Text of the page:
10. Mother by Bharti Kher
The sculpture by Bharti Kher, titled Mother, made a powerful statement. Showing a lady gagged and troubled, with a cow’s head covered with Kher’s signature ‘bindis’, the piece sheds light on the many emotions and turmoil of a mother, and perhaps the ‘motherland’.
11. Untitled Artwork by Jagannath Panda
Highly acclaimed for his impactful works that depict displacement of humans and animals, Jagannath Panda’s stunning masterpiece stood out for its layered textures and striking imagery.
12. Martin by Ai Weiwei
Cast from giant tree roots sourced in Brazil, the world-renowned artist’s awe-inspiring and gigantic sculpture in iron, exhibited by German gallery neugerriemschneider, pushed the limits of the casting process. Entirely man-made, it looked astonishingly realistic with its display of meticulous detail. Elements of the ancient tree roots were hand cast using the traditional lost-wax technique, and the finer details were painstakingly engraved in iron. The piece is inspired by a poem by Weiwei’s father, Ai Qing, that talks about how trees communicate with each other underneath the earth.
13. Vishnu on Sheshnag by Raja Ravi Varma
Crayon Art Gallery created an unforgettable experience for visitors, displaying just one original masterpiece by the father of modern Indian painting, Raja Ravi Varma. The painting depicts Lord Vishnu with his wives Goddess Lakshmi and Goddess Bhumi on either side, with all of them seated on Sheshnag, the snake king. On one side of the viewing room, the gallery also depicted an oleograph (print) of the painting, celebrating Ravi Varma’s quest to make his art more affordable.
14. Bronze Sculptures by K.S. Radhakrishnan
At a showcase of bronze sculptures by one of India’s most significant sculptors, K.S. Radhakrishnan, we struggled to choose which of the pieces we loved the most. From small and intimate pieces to large and lofty ones, Radhakrishnan had used the two figures of Maiya and Musui - woman and man - through whom his vision of the world unfolded in myriad ways. The sculptures stood out as much for the extraordinary body movements in the figures, as they did for the skilful modelling of bronze.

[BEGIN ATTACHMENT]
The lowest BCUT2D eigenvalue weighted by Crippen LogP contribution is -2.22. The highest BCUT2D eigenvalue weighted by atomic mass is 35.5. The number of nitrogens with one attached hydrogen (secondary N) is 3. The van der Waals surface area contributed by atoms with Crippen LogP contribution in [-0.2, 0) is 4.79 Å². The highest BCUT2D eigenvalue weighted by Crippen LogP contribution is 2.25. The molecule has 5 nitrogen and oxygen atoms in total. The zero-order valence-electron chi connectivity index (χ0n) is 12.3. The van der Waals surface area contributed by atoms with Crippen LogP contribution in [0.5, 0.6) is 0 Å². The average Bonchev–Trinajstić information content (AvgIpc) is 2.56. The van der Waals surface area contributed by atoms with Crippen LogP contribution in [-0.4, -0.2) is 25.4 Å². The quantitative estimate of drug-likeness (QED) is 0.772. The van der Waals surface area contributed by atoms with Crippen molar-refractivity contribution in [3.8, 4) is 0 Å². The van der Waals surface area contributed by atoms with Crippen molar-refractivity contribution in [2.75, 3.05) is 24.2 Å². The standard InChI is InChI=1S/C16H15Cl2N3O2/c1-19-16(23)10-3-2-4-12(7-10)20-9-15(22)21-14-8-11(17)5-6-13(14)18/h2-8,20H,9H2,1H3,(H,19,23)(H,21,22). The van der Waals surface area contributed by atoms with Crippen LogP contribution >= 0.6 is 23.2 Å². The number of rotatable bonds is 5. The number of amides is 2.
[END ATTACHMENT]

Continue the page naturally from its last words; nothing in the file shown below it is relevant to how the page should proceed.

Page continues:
15. Untitled Artwork by Puneet Kaushik
A perceptive artist, Puneet Kaushik used coral and glass beads to create this beautiful artwork expressing the relation between hurting and healing, displayed by the Italian Embassy Cultural Centre. Puneet uses red, which he believes is the colour that unites us all because it is the colour of blood, which remains the same in all humans and animals. The thoughtful artwork depicted a wound which causes us pain, but it is painstakingly made using auspicious Tibetan beads, which represent healing.
16. Sketches and Drawings by Manjit Bawa
One of India’s most acclaimed and beloved artists, the late Manjit Bawa is most known for his brightly coloured paintings depicting mythological characters. But at a solo exhibit of Bawa, a gallery also displayed some exquisite and less common sketches and drawings by the master artist, which caught our eye for the fine detailing and precision.
17. Sweet Days of Summer by Tapasya Gupta
This is one piece that put a smile on every viewer’s face at the fair! Standing tall at 70 inches, this happy sculpture was by artist Tapasya Gupta. Made using fiberglass and metal, it depicted a young girl enjoying the simple joys of life – a swing and some colourful balloons. What is incredible about the piece, is that the weight of the entire sculpture rests on the girl’s right foot!
18. Fragments of the Shunya by Dhasan
Inspired by silence and the fragmentation of peace, ‘Shunya’ stands for the silence before a sound, and the zero before numbers. Working with paper on canvas and creating intricate and complex compositions, Dhasan, a Chennai based artist focused on the idea of creating balance between diverging tendencies. As our society faces more and more upheaval, we all need to find a way to navigate peacefully, and it is this idea that Dhasan addressed through his subtle and calming artworks.
19. Photo Sculptures by Rohit Chawla
Ace photographer Rohit Chawla continuously pushes the boundaries of conventional photography, and it was no different with his display of ‘photo sculptures’. Adding a physical dimension to a 2D artform, Rohit’s photographs featured icons from India such as Zakir Hussain playing against the backdrop of the Taj Mahal, along with other pieces that were recreations of iconic paintings. It is the creativity behind the idea of extending photography to a third dimension, that really caught our eye in Rohit’s work.